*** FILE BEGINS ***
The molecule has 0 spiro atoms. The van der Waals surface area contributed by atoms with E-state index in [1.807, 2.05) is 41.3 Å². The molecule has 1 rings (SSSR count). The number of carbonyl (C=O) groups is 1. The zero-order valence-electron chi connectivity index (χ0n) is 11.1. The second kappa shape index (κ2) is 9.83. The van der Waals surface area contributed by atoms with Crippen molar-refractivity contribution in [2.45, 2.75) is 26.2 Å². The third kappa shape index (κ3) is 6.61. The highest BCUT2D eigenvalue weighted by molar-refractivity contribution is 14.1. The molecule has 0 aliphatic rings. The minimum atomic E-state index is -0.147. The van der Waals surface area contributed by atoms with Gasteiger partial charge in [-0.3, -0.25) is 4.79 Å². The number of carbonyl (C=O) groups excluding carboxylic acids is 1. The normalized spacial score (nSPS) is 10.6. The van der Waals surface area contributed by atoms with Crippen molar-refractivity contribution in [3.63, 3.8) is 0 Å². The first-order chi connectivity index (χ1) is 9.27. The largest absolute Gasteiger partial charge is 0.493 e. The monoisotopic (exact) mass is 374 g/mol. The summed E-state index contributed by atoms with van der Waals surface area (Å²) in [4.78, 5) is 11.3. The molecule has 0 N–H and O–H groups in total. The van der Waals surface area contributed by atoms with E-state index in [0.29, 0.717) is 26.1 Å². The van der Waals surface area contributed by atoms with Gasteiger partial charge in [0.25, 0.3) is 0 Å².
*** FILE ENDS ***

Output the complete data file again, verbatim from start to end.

The molecule has 0 spiro atoms. The van der Waals surface area contributed by atoms with E-state index in [1.807, 2.05) is 41.3 Å². The molecule has 1 rings (SSSR count). The number of carbonyl (C=O) groups is 1. The zero-order valence-electron chi connectivity index (χ0n) is 11.1. The second kappa shape index (κ2) is 9.83. The van der Waals surface area contributed by atoms with Crippen molar-refractivity contribution in [2.45, 2.75) is 26.2 Å². The third kappa shape index (κ3) is 6.61. The highest BCUT2D eigenvalue weighted by molar-refractivity contribution is 14.1. The molecule has 0 aliphatic rings. The minimum atomic E-state index is -0.147. The van der Waals surface area contributed by atoms with Gasteiger partial charge in [-0.3, -0.25) is 4.79 Å². The number of carbonyl (C=O) groups excluding carboxylic acids is 1. The normalized spacial score (nSPS) is 10.6. The van der Waals surface area contributed by atoms with Crippen molar-refractivity contribution in [3.63, 3.8) is 0 Å². The first-order chi connectivity index (χ1) is 9.27. The largest absolute Gasteiger partial charge is 0.493 e. The monoisotopic (exact) mass is 374 g/mol. The summed E-state index contributed by atoms with van der Waals surface area (Å²) in [4.78, 5) is 11.3. The molecule has 0 N–H and O–H groups in total. The van der Waals surface area contributed by atoms with E-state index in [0.29, 0.717) is 26.1 Å². The van der Waals surface area contributed by atoms with Gasteiger partial charge in [0.25, 0.3) is 0 Å².